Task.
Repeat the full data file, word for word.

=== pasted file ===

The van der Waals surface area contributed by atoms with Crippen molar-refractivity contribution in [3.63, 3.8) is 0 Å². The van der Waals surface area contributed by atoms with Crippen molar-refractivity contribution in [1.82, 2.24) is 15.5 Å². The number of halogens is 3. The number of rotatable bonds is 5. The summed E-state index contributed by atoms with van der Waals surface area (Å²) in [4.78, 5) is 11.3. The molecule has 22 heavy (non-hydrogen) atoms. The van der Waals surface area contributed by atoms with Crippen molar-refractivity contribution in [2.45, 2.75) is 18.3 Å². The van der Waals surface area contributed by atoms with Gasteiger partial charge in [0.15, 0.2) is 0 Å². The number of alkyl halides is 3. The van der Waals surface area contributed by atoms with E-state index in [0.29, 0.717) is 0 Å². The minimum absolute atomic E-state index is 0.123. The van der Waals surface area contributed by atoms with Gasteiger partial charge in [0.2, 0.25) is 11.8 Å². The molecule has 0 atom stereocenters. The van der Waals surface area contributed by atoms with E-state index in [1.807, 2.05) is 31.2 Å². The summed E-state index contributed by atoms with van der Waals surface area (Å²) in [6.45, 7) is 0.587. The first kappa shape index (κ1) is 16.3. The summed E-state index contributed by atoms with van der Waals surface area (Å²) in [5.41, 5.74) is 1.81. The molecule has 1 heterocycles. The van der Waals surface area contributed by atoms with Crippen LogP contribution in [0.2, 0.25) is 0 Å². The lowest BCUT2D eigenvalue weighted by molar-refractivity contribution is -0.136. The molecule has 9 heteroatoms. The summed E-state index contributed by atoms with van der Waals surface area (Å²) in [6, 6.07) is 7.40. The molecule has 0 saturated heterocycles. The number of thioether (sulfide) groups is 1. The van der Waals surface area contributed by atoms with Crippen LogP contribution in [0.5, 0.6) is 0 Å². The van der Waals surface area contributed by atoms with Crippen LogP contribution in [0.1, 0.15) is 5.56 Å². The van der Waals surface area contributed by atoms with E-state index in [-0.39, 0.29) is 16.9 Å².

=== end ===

The van der Waals surface area contributed by atoms with Crippen molar-refractivity contribution in [3.63, 3.8) is 0 Å². The van der Waals surface area contributed by atoms with Crippen molar-refractivity contribution in [1.82, 2.24) is 15.5 Å². The number of halogens is 3. The number of rotatable bonds is 5. The summed E-state index contributed by atoms with van der Waals surface area (Å²) in [4.78, 5) is 11.3. The molecule has 22 heavy (non-hydrogen) atoms. The van der Waals surface area contributed by atoms with Crippen molar-refractivity contribution in [2.45, 2.75) is 18.3 Å². The van der Waals surface area contributed by atoms with Gasteiger partial charge in [0.15, 0.2) is 0 Å². The number of alkyl halides is 3. The van der Waals surface area contributed by atoms with E-state index in [0.29, 0.717) is 0 Å². The minimum absolute atomic E-state index is 0.123. The van der Waals surface area contributed by atoms with Gasteiger partial charge in [0.2, 0.25) is 11.8 Å². The molecule has 0 atom stereocenters. The van der Waals surface area contributed by atoms with E-state index in [1.807, 2.05) is 31.2 Å². The summed E-state index contributed by atoms with van der Waals surface area (Å²) in [6.45, 7) is 0.587. The first kappa shape index (κ1) is 16.3. The summed E-state index contributed by atoms with van der Waals surface area (Å²) in [5.41, 5.74) is 1.81. The molecule has 1 heterocycles. The van der Waals surface area contributed by atoms with Crippen LogP contribution in [0.2, 0.25) is 0 Å². The lowest BCUT2D eigenvalue weighted by molar-refractivity contribution is -0.136. The molecule has 9 heteroatoms. The summed E-state index contributed by atoms with van der Waals surface area (Å²) in [6, 6.07) is 7.40. The molecule has 0 saturated heterocycles. The number of thioether (sulfide) groups is 1. The van der Waals surface area contributed by atoms with Crippen LogP contribution in [0.5, 0.6) is 0 Å². The van der Waals surface area contributed by atoms with Crippen LogP contribution in [0.1, 0.15) is 5.56 Å². The van der Waals surface area contributed by atoms with E-state index in [-0.39, 0.29) is 16.9 Å².